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Mr. Whittingdale: To ask the Secretary of State for Environment, Food and Rural Affairs what measures have so far been taken to implement the Action Plan contained in the Agreement on the Conservation of Albatrosses and Petrels; and if she will make a statement. 
Mr. Morley: The Agreement and its associated Action Plan formally come into effect three months after the fifth range state has ratified the Agreement. South Africa became that fifth state in November. The Agreement will therefore enter into force on 1 February 2004.
However, a number of measures in the Action Plan are already being taken forward. For example, the Food and Agriculture Organisation (FAO) has agreed international action plans which seek to reduce the threat to the birds from longline fishing. The Convention on the Conservation of Antarctic Marine Living Resources (CCAMLR) also has such measures. Data are now being collected on foraging areas and migration routes using satellite tracking and "at sea" observations, which will help target the conservation effortBritish scientists are involved in this. The Falkland Islands are also already monitoring their colonies, preventing tourist disturbance and looking to tackle the threat from rats.
Miss McIntosh: To ask the Secretary of State for Environment, Food and Rural Affairs what
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representations she has received on (a) the fact that the slaughter premium is not payable on animals slaughtered on farm and (b) that it remains a fineable offence for farmers to move the animal from farms receiving no compensation under the rules of the slaughter premium. 
Alun Michael: No representations have been received about the ineligibility for slaughter premium of animals slaughtered on farm. It is not a fineable offence for farmers to remove these animals from farms provided they are disposed of in accordance with the relevant legislation.
Miss McIntosh: To ask the Secretary of State for Environment, Food and Rural Affairs if she will establish a three-month apprenticeship to be spent on farms, at an auction mart and in other rural situations for every new recruit to her Department.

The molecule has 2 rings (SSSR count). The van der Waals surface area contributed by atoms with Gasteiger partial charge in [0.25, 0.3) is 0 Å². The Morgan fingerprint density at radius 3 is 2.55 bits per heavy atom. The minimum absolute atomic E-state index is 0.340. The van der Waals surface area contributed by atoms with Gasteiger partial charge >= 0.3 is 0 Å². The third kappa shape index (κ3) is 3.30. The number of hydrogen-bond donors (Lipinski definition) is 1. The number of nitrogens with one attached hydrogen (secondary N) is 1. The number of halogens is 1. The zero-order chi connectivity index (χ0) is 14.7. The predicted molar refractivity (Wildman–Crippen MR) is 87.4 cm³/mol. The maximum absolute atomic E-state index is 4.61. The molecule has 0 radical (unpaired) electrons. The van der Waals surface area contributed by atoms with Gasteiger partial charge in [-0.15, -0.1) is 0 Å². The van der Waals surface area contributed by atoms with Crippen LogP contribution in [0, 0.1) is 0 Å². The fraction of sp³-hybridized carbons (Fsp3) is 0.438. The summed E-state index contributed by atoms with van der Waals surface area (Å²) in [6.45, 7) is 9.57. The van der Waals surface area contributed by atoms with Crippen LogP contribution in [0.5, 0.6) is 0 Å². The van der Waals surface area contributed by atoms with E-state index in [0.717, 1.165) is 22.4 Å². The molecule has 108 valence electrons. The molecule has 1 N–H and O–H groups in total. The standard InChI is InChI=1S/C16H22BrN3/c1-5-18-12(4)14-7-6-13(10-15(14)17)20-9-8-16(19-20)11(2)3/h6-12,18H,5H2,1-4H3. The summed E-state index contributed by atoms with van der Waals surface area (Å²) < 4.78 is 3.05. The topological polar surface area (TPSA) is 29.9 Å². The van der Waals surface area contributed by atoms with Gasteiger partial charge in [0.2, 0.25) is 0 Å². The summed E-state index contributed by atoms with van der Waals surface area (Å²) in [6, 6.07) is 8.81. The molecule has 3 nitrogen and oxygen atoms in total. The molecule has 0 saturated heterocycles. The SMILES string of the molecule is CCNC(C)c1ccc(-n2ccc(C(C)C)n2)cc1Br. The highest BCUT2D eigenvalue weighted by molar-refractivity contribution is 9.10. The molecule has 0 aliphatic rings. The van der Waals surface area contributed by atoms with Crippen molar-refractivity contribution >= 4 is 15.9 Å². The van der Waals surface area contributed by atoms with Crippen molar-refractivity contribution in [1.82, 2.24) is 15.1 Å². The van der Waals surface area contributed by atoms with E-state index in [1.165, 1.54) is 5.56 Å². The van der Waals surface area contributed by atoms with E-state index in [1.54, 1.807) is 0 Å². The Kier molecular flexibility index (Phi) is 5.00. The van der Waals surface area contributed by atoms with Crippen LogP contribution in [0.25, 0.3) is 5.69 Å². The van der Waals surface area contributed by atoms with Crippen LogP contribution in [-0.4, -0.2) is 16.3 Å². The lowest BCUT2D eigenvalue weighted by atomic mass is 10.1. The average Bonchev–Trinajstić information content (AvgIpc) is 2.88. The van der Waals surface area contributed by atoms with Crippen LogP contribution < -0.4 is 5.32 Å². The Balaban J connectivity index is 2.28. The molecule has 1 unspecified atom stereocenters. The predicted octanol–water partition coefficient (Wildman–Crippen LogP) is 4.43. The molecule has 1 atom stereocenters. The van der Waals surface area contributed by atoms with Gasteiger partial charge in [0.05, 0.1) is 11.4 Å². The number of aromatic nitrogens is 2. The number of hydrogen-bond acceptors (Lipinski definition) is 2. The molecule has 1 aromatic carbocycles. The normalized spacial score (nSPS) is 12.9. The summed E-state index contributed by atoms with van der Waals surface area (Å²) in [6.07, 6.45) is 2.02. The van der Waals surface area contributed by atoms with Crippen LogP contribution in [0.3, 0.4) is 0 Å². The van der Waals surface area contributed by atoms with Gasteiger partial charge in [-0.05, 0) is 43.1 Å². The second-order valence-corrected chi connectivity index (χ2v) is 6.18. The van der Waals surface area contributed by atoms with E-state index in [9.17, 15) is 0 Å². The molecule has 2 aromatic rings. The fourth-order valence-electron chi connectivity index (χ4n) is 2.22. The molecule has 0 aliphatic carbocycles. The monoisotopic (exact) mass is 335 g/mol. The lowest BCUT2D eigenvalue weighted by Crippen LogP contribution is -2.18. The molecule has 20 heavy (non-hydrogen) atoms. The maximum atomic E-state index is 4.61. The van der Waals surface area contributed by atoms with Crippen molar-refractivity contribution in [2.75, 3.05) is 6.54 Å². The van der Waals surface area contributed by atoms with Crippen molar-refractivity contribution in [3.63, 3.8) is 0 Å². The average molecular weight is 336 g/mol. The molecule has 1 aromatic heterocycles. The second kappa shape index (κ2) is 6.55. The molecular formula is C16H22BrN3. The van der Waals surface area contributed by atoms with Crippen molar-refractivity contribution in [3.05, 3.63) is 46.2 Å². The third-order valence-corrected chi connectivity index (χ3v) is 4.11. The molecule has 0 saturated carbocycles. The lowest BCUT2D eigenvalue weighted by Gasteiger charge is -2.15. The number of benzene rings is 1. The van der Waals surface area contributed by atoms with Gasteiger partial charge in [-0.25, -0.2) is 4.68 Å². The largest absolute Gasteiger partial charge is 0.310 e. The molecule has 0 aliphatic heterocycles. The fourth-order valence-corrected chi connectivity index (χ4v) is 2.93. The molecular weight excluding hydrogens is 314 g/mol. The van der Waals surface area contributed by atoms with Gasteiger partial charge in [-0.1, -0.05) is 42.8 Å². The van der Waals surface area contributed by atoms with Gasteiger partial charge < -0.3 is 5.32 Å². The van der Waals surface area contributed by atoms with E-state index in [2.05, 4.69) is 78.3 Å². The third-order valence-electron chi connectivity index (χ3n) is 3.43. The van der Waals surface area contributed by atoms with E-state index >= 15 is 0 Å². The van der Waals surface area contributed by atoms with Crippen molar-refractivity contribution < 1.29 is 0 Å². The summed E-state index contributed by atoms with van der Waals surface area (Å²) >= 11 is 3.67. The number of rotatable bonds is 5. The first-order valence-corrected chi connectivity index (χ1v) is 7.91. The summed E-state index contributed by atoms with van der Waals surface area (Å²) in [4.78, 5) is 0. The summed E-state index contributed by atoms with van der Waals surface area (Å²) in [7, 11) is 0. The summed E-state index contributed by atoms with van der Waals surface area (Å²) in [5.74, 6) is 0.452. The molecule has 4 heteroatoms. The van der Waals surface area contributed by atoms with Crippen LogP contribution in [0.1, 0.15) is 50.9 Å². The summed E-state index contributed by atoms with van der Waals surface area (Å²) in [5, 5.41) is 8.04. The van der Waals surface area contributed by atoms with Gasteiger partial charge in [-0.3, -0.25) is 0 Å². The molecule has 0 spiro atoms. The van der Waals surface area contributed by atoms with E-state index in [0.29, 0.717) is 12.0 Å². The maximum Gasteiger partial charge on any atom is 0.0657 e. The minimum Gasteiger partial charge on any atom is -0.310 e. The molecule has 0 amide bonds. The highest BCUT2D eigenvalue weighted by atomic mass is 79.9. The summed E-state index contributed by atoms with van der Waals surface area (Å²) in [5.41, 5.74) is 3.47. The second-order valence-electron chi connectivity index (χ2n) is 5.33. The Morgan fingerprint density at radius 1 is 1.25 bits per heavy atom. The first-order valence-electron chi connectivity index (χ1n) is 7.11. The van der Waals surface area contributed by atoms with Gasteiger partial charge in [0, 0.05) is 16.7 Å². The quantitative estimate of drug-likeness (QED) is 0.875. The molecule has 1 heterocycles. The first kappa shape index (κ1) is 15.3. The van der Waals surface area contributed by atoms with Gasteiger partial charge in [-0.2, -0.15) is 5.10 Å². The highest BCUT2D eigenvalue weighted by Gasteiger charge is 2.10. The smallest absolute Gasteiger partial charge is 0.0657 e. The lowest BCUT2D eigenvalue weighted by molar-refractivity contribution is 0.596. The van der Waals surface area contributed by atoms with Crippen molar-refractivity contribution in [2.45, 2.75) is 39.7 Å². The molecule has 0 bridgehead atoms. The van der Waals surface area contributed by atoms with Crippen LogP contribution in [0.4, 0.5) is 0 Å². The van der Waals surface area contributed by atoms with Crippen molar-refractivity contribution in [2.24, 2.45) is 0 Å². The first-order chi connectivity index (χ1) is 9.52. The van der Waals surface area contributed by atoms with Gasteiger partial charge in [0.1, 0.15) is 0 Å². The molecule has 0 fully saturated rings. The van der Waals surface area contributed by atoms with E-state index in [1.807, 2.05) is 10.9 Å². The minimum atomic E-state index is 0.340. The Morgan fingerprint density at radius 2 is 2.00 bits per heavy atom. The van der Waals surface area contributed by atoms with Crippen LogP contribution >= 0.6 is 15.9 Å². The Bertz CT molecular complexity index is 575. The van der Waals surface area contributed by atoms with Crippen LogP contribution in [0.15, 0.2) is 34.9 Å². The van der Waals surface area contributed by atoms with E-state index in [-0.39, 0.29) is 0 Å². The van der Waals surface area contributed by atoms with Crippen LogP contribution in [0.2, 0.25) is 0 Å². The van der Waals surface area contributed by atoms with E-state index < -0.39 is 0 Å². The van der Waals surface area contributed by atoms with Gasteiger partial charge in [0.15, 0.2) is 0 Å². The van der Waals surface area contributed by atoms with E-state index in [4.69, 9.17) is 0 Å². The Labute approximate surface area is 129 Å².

Alun Michael: New recruits attend a 'Welcome to Defra' event, which outlines Defra's aims and objectives, but, most induction training takes place in the workplace, where staff are encouraged to make outside visits to raise awareness of specific issues and to meet those involved. Resource restraints and equal opportunities policies do not make a three-month apprenticeship viable. It should be remembered that Defra's responsibilities are wide ranging and include local environmental issues in towns and cities as well as an interest in all matters effecting rural communities, food issues and environmental issues that range from the local to the global. A full indication of Defra's work is given at www.defra.gov.uk
Mr. Wiggin: To ask the Secretary of State for Environment, Food and Rural Affairs when funding promised for flood defence in the City of Hereford will be delivered by (a) the Welsh Assembly and (b) the Government. 
Mr. Morley: Defra provides funding for capital flood defence schemes in England which meet set criteria and achieve an appropriate priority score. The Welsh Assembly does not provide funding for flood defence work in England. However the responsibility for deciding on which projects to promote and their timing rests with local operating authorities, such as the Environment Agency. I understand that the Agency's Wye Local Flood Defence Committee gave priority to
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constructing defences for Hampton Bishop rather than Hereford, but have engaged consultants to determine the viability of flood defence measures for Hereford. I understand that the consultants are due to complete a project appraisal report by June 2004 and the Agency plans to start work on a scheme at Hereford in 2005, if it qualifies for funding.